Based here in New York, I’ve spent the last several days watching the news while drinking copious amounts of whisky (klassy hurricane tip: pour the whisky directly into the can of coke — it saves washing a glass later if you’re worried about losing water!). The stream of images showing devastated areas is truly horrifying.
Thankfully my bunker of an apartment survived unscathed, but that did not excuse me from my own share of post-traumatic stress. But in my case it was seeing a number of lawyers-turned-politicians parading across the news channels displaying their own law firm certified brand of crisis management and triggering flashbacks to my years in private practice.
When we suffer the zombie apocalypse (which could happen as early as next Tuesday) or any other movie-level disaster, if we continue to place executive power in the hands of lawyers, we’re all screwed….
Yesterday the FBI executed a search warrant on the Scruggs Law Firm in Oxford, Mississippi — the shop of high-flying plaintiffs’ lawyer Dickie Scruggs. It wasn’t immediately clear what investigation the search was related to. Here’s some commentary on the situation that we enjoyed, from David Rossmiller (in brackets, following excerpt from news article):
“This is a surprise to everybody connected to the Scruggs Firm,” [lawyer Joey] Langston said, “but I’ve got to tell you people who are very high profile and very successful have to contend with unpleasantries and this is unpleasant, but we’ll contend with it.”
[I like the touch of noblesse oblige here -- as if the FBI descending on one's place of business is the same as, say, getting heckled by drunken lumpenproletariat while showing up in top hat and tails to receive an award for charitable giving.]
Multimillionaire trial lawyer Dickie Scruggs has been indicted on charges of conspiring to bribe a judge in the case involving $26.5-million in attorney fees involving Katrina claims….
According to the indictment, Lafayette County Circuit Judge Henry Lackey cooperated with the FBI in the investigation after reporting a bribery overture to authorities.
According to the indictment, Scruggs and others tried to influence Lackey by giving him $40,000 in cash to resolve the attorney fees’ dispute in favor of Scruggs’ law firm. Some of the conversations between Balducci and Lackey were captured on tape.
Down in Mississippi, there has been speculation of a connection between the FBI search warrant and this week’s surprise resignation of Sen. Trent Lott (R-MS), Scruggs’s brother-in-law. Lott’s office told the Sun Herald the two events were but a mere coincidence.
This week marked the second anniversary of Hurricane Katrina. The news has been full of reports about the status of the affected areas, particularly New Orleans, two years later. Most of them have not been good; here are a few examples:
“Bitterness lingers 2 years after Katrina” [AP via Yahoo!]
“Katrina-ravaged Gulf Coast Struggling 2 years later” [CNN]
“Hope, skepticism mark Katrina anniversary” [USA Today]
But this is a legal blog, and so we want to know specifically about the state of the legal community in New Orleans two years post-Katrina. Immediately following the hurricane, the New Orleans legal system was “devastated.” Has it recovered?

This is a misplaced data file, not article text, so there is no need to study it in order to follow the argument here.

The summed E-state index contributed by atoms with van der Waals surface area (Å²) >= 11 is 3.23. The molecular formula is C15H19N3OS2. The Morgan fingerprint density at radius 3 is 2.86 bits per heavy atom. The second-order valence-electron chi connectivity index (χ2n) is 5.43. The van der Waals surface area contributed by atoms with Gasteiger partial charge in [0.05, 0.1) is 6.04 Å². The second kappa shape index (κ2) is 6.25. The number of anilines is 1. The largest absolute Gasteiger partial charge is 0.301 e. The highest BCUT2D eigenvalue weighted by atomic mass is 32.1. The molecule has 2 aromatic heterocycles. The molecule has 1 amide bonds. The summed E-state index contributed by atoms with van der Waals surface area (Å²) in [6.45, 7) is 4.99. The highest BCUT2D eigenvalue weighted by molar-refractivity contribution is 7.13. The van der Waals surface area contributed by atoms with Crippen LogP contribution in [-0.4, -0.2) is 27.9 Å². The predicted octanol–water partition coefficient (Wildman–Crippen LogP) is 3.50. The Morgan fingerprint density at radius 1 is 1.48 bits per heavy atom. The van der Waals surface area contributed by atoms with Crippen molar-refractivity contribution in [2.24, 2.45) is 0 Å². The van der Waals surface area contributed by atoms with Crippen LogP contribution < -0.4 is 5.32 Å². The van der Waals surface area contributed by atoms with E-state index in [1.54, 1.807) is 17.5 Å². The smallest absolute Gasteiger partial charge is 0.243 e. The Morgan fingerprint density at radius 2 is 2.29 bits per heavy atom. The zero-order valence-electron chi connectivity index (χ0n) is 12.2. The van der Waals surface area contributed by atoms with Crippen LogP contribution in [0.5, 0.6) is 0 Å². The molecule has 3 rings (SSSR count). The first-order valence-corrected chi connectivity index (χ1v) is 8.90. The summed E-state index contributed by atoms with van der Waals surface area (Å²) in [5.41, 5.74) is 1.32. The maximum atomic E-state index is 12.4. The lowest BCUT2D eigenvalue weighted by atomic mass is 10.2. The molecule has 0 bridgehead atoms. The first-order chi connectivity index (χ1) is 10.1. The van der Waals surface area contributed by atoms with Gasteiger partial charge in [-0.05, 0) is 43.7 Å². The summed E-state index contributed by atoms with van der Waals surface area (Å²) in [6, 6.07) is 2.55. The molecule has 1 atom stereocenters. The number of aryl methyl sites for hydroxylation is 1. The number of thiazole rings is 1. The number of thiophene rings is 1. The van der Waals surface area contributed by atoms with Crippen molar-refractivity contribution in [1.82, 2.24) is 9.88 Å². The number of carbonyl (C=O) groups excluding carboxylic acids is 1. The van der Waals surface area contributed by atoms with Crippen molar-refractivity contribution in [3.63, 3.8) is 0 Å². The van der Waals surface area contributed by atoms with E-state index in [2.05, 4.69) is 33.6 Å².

We’d like to hear from associates in New Orleans about their current experiences. Are the courts up and running? What is the backlog like? What about associate pay; is it back to normal?
And this has little to do with biglaw, but when is New Orleans going to get a handle on the murder situation?
Share your perspectives on the state of the New Orleans legal community in the comments.
* No do-over for Vonage. [c|net via How Appealing]
* Legislature approves $5 million settlement in Florida boot camp death case. [CNN]
* Katrina wrongful death claims blown away by judge. [Jurist]
* Reno trial lawyer faces his own trial. [Reno Gazette-Journal]
* Fen-Phen plaintiffs have a horse in Saturday’s race. [WSJ Law Blog]
* Jury selection begins in Atlanta courthouse shooting case. [Fulton County Daily Report ]
* Jury rocks State Farm like a hurricane (complete with both wind and storm surge damage), awards $2.5 million in punitive damages. [CNN]
* Houses passes stem cell bill; President promises a veto. [Jurist]
* Second rule of Fight Club: Don’t film Fight Club and sell copies on the internet. [FindLaw]
* You Kidds play nice.[ABC]
* I think I may be the only New Yorker who regularly watches local channel NY1 — I just can’t get enough of Pat Kiernan’s deadpan delivery, especially of the more frivolous items. What would he say (and too bad he can’t) about this doctored photo of his colleague “BBB”? [New York Post via Gothamist]
* Because monkeys are people too. [AP via Yahoo! News]
* The lesson learned is to move if you live near a dam. (I am amazed at my restraint in the face of such a punnable word, but hey, this is pretty serious.) [New Orleans City Business via Ernie the Attorney]
* Anyone who hasn’t been ripped on in cyberspace is either in a coma or hasn’t come out of his Y2K bomb shelter. I bet these guys would love to be able to claim a cause of action. [Findlaw]